Demonstrated by the recent launch of Bright – a car crash of a film that was nevertheless a resounding success for Netflix – the model of consumption provided by streaming services can eliminate the financial risks that a traditional theatrical release is always subject to. Generated by its abysmal critical response, Bright provoked a massive level of internet chatter that undoubtedly boosted its views. This was evidenced in the response from the film’s director, David Ayer, who said that Indiewire’s scathing review “is going on my fridge… This is a fucking epic review.” It must be noted that The Cloverfield Paradox is a different beast – not so much relishing its shortcomings as it is simply an unfortunate failure. Whereas Bright benefitted from its mockery in attracting viewers, The Cloverfield Paradox instead relied on the sheer audacity of its unique release – which inevitably seduced consumers. Make no mistake: had the film launched a proper marketing campaign in advance, it would not have amassed anywhere near this level of interest. A large part of the Cloverfield series’ charm, admittedly, lies in its marketing oddities.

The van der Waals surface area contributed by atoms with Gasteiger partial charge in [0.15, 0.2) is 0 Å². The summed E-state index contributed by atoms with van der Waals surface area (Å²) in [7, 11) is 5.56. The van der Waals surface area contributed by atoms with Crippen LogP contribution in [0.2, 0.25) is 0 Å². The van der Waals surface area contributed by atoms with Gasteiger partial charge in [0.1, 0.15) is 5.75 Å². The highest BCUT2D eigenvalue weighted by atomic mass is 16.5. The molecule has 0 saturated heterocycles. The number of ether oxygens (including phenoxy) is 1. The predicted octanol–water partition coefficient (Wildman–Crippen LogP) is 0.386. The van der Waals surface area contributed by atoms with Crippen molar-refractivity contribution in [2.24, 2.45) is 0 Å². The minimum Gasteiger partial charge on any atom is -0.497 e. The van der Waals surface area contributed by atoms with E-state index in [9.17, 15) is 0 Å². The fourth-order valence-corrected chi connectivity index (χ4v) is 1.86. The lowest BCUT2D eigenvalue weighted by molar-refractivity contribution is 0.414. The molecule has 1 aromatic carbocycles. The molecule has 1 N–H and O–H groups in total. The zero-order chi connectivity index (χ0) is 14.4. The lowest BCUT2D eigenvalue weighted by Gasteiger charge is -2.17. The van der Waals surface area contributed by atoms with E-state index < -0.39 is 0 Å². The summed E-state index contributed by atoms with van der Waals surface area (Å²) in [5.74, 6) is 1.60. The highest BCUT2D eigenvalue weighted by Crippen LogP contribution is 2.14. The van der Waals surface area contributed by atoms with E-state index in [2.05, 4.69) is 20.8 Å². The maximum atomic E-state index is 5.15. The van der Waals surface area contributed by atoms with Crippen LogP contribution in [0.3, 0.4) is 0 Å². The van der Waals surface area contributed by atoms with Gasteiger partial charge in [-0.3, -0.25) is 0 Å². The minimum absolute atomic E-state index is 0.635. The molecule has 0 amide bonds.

There is no sign of Netflix slowing down, either, in their occupation of this rare position in distribution. Duncan Jones recently expressed his dismay that his long-awaited passion project Mute would never have a DVD/Blu-ray release (in lieu of it being a ‘Netflix original’); whilst Alex Garland’s upcoming Annihilation, despite receiving a theatrical release in the US and China, will elsewhere be available solely on Netflix. Both directors have made a point of acknowledging Netflix in opening up their films to as many people as possible. However, there still remains inevitable disappointment in that their films will not be seen on the big screen – in the manner in which it was made for. In this vein, the release of The Cloverfield Paradox is not just significant in its unique release, but just adds to the further implications of viewing practices and spectatorship in an increasingly digital climate.
Furthermore, this move also demonstrates a growing trend in Hollywood – in which studios now have the enticing option of cutting their losses, selling their risky upcoming releases to services like Netflix. A straight-to-video path for the digital age, if you will. This has already begun, with news of Universal pulling their latest production Extinction from theatrical release and instead selling it to Netflix for a presumably tidy sum. Similarly, having managed to offload risky $45m production for a no-strings-attached, instantaneous $50m, Paramount will undoubtedly feel rather smug – and will likely have less hesitation in exercising such an option in future.
Whether or not the astounding release of The Cloverfield Paradox will provoke similar strategies in future releases remains to be seen. What is clear, however, is the direction that Netflix and other services continue to drag cinema. The merits and perils of this new direction is another discussion entirely, but it is one that we will need to be addressed, sooner or later.